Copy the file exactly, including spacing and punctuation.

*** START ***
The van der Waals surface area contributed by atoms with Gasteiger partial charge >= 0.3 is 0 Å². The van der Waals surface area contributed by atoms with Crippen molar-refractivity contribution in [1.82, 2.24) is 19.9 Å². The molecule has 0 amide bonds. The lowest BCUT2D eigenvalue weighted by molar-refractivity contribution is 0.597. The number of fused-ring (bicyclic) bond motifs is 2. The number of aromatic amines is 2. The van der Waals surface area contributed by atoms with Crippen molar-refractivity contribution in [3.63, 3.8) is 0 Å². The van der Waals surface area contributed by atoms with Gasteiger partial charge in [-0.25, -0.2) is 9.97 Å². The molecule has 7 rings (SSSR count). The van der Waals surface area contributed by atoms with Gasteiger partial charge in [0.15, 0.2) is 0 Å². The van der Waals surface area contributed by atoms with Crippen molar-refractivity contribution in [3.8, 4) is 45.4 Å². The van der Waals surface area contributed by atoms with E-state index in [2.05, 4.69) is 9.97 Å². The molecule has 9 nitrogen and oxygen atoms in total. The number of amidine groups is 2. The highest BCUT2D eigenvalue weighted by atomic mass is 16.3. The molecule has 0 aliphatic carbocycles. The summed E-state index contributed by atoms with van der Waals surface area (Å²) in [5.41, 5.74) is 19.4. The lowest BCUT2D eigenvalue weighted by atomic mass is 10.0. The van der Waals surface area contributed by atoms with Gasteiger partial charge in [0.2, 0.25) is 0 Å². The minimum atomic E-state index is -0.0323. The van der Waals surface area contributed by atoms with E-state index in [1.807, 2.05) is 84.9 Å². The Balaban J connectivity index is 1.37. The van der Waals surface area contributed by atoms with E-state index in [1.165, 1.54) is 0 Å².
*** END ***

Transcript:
The van der Waals surface area contributed by atoms with Gasteiger partial charge >= 0.3 is 0 Å². The van der Waals surface area contributed by atoms with Crippen molar-refractivity contribution in [1.82, 2.24) is 19.9 Å². The molecule has 0 amide bonds. The lowest BCUT2D eigenvalue weighted by molar-refractivity contribution is 0.597. The number of fused-ring (bicyclic) bond motifs is 2. The number of aromatic amines is 2. The van der Waals surface area contributed by atoms with Crippen molar-refractivity contribution in [3.63, 3.8) is 0 Å². The van der Waals surface area contributed by atoms with Gasteiger partial charge in [-0.25, -0.2) is 9.97 Å². The molecule has 7 rings (SSSR count). The van der Waals surface area contributed by atoms with Gasteiger partial charge in [0.15, 0.2) is 0 Å². The van der Waals surface area contributed by atoms with Crippen molar-refractivity contribution in [3.8, 4) is 45.4 Å². The van der Waals surface area contributed by atoms with E-state index in [2.05, 4.69) is 9.97 Å². The molecule has 9 nitrogen and oxygen atoms in total. The number of amidine groups is 2. The highest BCUT2D eigenvalue weighted by atomic mass is 16.3. The molecule has 0 aliphatic carbocycles. The summed E-state index contributed by atoms with van der Waals surface area (Å²) in [5.41, 5.74) is 19.4. The lowest BCUT2D eigenvalue weighted by atomic mass is 10.0. The van der Waals surface area contributed by atoms with Gasteiger partial charge in [0.2, 0.25) is 0 Å². The minimum atomic E-state index is -0.0323. The van der Waals surface area contributed by atoms with E-state index in [1.807, 2.05) is 84.9 Å². The Balaban J connectivity index is 1.37. The van der Waals surface area contributed by atoms with E-state index in [1.165, 1.54) is 0 Å².